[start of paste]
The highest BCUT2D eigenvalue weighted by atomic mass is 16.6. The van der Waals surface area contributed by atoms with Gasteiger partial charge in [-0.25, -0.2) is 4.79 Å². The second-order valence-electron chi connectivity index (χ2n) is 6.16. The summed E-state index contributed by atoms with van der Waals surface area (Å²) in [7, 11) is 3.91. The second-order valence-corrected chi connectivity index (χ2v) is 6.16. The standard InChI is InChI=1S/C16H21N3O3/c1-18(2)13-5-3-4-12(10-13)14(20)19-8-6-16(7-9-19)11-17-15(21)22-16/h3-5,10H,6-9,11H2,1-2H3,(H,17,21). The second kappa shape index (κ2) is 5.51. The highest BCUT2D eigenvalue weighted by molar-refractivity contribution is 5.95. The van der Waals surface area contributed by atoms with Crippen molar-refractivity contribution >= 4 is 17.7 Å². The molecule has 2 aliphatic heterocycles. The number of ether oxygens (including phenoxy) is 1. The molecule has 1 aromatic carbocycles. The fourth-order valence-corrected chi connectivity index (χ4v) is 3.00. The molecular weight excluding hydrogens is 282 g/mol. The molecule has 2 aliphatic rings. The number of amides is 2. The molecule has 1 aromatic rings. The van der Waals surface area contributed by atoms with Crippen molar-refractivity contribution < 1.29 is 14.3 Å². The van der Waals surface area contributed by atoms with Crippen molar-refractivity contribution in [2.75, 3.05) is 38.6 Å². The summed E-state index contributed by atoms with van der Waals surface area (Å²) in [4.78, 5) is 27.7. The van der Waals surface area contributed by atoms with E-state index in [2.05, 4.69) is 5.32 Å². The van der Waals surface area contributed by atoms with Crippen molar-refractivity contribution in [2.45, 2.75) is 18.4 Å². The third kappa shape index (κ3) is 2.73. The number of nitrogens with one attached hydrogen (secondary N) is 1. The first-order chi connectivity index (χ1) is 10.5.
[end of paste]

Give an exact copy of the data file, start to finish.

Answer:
The highest BCUT2D eigenvalue weighted by atomic mass is 16.6. The van der Waals surface area contributed by atoms with Gasteiger partial charge in [-0.25, -0.2) is 4.79 Å². The second-order valence-electron chi connectivity index (χ2n) is 6.16. The summed E-state index contributed by atoms with van der Waals surface area (Å²) in [7, 11) is 3.91. The second-order valence-corrected chi connectivity index (χ2v) is 6.16. The standard InChI is InChI=1S/C16H21N3O3/c1-18(2)13-5-3-4-12(10-13)14(20)19-8-6-16(7-9-19)11-17-15(21)22-16/h3-5,10H,6-9,11H2,1-2H3,(H,17,21). The second kappa shape index (κ2) is 5.51. The highest BCUT2D eigenvalue weighted by molar-refractivity contribution is 5.95. The van der Waals surface area contributed by atoms with Crippen molar-refractivity contribution >= 4 is 17.7 Å². The molecule has 2 aliphatic heterocycles. The number of ether oxygens (including phenoxy) is 1. The molecule has 1 aromatic carbocycles. The fourth-order valence-corrected chi connectivity index (χ4v) is 3.00. The molecular weight excluding hydrogens is 282 g/mol. The molecule has 2 aliphatic rings. The number of amides is 2. The molecule has 1 aromatic rings. The van der Waals surface area contributed by atoms with Crippen molar-refractivity contribution < 1.29 is 14.3 Å². The van der Waals surface area contributed by atoms with Crippen molar-refractivity contribution in [2.75, 3.05) is 38.6 Å². The summed E-state index contributed by atoms with van der Waals surface area (Å²) in [4.78, 5) is 27.7. The van der Waals surface area contributed by atoms with E-state index in [2.05, 4.69) is 5.32 Å². The van der Waals surface area contributed by atoms with Crippen molar-refractivity contribution in [2.45, 2.75) is 18.4 Å². The third kappa shape index (κ3) is 2.73. The number of nitrogens with one attached hydrogen (secondary N) is 1. The first-order chi connectivity index (χ1) is 10.5.